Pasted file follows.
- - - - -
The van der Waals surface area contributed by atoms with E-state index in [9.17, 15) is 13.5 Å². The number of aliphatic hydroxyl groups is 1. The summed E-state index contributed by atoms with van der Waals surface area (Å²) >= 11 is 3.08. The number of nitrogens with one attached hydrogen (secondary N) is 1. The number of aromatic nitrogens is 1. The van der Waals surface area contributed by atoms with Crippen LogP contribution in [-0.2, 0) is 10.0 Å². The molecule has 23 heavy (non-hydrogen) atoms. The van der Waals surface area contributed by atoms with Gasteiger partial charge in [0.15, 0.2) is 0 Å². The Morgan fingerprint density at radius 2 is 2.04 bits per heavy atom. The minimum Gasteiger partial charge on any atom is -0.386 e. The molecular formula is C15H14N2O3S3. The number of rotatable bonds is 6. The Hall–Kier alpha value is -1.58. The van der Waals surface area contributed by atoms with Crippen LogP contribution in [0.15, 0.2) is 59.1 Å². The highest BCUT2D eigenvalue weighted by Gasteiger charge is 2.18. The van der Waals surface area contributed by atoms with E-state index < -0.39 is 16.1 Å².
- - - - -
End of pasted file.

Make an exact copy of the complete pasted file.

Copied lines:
The van der Waals surface area contributed by atoms with E-state index in [9.17, 15) is 13.5 Å². The number of aliphatic hydroxyl groups is 1. The summed E-state index contributed by atoms with van der Waals surface area (Å²) >= 11 is 3.08. The number of nitrogens with one attached hydrogen (secondary N) is 1. The number of aromatic nitrogens is 1. The van der Waals surface area contributed by atoms with Crippen LogP contribution in [-0.2, 0) is 10.0 Å². The molecule has 23 heavy (non-hydrogen) atoms. The van der Waals surface area contributed by atoms with Gasteiger partial charge in [0.15, 0.2) is 0 Å². The Morgan fingerprint density at radius 2 is 2.04 bits per heavy atom. The minimum Gasteiger partial charge on any atom is -0.386 e. The molecular formula is C15H14N2O3S3. The number of rotatable bonds is 6. The Hall–Kier alpha value is -1.58. The van der Waals surface area contributed by atoms with Crippen LogP contribution in [0.15, 0.2) is 59.1 Å². The highest BCUT2D eigenvalue weighted by Gasteiger charge is 2.18. The van der Waals surface area contributed by atoms with E-state index < -0.39 is 16.1 Å².